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Guatemala moves to protect disaster survivors, but will it be at the expense of free expression?

This statement was originally published on sipiapa.org on 21 September 2016.

The Inter American Press Association (IAPA) today expressed concern at a State of Prevention decree issued in Guatemala as a response to disasters in the Central American country caused by strong rainfalls. The hemisphere organization considered that some parts of the executive order are not necessary and represent a potential risk for freedom of expression.

Governmental Decree 05-2016, made public yesterday, has the objective of minimizing the effects of strong rainfalls and protecting the lives of Guatemalans, the government reported. However, according to members of Congress and experts in law the action, which is valid for 15 days, exceeds the authority of the government in undermining three constitutional rights – free travel, free assembly and free expression, this latter one in requiring media to avoid publications that "in the judgment of the authority" incite disorderly conduct, which is seen as censorship of news media content.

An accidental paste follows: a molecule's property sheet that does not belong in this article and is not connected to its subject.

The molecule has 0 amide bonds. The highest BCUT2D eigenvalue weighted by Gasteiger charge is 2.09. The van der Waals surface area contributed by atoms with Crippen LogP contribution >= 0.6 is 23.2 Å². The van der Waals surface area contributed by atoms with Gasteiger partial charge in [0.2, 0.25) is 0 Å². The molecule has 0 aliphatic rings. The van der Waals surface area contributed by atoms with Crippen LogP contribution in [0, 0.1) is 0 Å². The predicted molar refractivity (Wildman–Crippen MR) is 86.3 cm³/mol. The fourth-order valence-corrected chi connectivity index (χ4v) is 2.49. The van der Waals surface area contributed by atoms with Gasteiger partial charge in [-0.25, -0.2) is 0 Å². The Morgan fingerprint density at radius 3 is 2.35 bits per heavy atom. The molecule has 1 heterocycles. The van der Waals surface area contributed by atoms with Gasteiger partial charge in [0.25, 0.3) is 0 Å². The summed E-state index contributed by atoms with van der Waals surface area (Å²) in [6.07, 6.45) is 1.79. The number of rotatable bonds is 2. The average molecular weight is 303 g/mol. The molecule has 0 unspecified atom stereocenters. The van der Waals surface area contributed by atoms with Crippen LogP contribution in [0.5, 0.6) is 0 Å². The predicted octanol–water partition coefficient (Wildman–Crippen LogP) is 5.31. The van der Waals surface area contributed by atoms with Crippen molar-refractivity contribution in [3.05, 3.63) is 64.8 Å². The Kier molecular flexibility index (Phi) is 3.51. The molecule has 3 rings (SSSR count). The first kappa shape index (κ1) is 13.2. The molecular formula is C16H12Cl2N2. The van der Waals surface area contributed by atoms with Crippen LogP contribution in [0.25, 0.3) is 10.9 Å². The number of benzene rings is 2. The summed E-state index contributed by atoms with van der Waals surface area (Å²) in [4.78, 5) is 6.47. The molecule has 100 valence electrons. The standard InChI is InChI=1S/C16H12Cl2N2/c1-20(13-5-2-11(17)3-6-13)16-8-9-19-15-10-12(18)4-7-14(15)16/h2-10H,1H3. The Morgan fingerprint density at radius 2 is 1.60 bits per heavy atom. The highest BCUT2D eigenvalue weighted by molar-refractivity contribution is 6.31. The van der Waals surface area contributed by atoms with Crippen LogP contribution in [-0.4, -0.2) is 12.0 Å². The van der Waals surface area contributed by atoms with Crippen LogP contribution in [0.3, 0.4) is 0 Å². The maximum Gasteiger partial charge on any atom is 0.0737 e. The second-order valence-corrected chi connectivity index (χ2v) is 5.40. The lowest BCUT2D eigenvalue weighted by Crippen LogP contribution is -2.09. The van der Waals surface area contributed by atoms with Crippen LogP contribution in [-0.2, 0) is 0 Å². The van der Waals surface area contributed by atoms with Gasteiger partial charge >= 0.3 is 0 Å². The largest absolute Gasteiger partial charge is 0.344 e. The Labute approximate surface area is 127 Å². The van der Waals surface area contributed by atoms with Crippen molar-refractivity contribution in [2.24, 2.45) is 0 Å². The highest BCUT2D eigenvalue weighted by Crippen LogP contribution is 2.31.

IAPA President Pierre Manigault declared, "While it is a duty of the government to guarantee the security and protect the life of its citizens it is of concern that in using this argument freedom of expression is restricted."

Manigault, president of the Charleston, South Carolina, newspaper The Post and Courier, added that what is involved in this case is "an unnecessary and potential risk for freedom of expression, above all at a time in which the population needs to be continually and duly informed."

He called on the Guatemalan government to examine the decree and correct those parts that could restrict the right to the members of the pubic to receive information.

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